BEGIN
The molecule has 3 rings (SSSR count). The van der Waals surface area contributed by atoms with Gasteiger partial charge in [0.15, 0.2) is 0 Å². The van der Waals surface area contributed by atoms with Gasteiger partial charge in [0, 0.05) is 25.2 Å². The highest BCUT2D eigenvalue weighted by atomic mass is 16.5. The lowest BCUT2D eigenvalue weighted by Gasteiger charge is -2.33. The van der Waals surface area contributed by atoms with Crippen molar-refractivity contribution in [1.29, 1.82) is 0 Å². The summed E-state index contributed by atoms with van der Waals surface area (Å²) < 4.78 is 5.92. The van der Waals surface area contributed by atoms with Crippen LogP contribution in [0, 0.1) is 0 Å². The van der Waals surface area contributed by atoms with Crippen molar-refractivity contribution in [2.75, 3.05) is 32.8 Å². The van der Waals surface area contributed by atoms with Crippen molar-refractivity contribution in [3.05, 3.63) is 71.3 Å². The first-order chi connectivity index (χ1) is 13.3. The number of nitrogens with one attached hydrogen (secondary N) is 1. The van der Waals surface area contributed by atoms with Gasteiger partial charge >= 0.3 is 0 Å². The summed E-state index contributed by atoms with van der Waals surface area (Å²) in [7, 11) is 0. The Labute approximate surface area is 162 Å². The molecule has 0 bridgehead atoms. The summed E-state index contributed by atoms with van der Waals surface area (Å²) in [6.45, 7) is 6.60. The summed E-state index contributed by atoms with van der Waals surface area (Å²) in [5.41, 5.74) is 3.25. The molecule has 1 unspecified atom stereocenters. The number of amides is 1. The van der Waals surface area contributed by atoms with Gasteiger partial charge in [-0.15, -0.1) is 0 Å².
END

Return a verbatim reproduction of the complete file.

The molecule has 3 rings (SSSR count). The van der Waals surface area contributed by atoms with Gasteiger partial charge in [0.15, 0.2) is 0 Å². The van der Waals surface area contributed by atoms with Gasteiger partial charge in [0, 0.05) is 25.2 Å². The highest BCUT2D eigenvalue weighted by atomic mass is 16.5. The lowest BCUT2D eigenvalue weighted by Gasteiger charge is -2.33. The van der Waals surface area contributed by atoms with Crippen molar-refractivity contribution in [1.29, 1.82) is 0 Å². The summed E-state index contributed by atoms with van der Waals surface area (Å²) < 4.78 is 5.92. The van der Waals surface area contributed by atoms with Crippen LogP contribution in [0, 0.1) is 0 Å². The van der Waals surface area contributed by atoms with Crippen molar-refractivity contribution in [2.75, 3.05) is 32.8 Å². The van der Waals surface area contributed by atoms with Crippen molar-refractivity contribution in [3.05, 3.63) is 71.3 Å². The first-order chi connectivity index (χ1) is 13.3. The number of nitrogens with one attached hydrogen (secondary N) is 1. The van der Waals surface area contributed by atoms with Gasteiger partial charge >= 0.3 is 0 Å². The summed E-state index contributed by atoms with van der Waals surface area (Å²) in [7, 11) is 0. The Labute approximate surface area is 162 Å². The molecule has 0 bridgehead atoms. The summed E-state index contributed by atoms with van der Waals surface area (Å²) in [6.45, 7) is 6.60. The summed E-state index contributed by atoms with van der Waals surface area (Å²) in [5.41, 5.74) is 3.25. The molecule has 1 unspecified atom stereocenters. The number of amides is 1. The van der Waals surface area contributed by atoms with Gasteiger partial charge in [-0.15, -0.1) is 0 Å².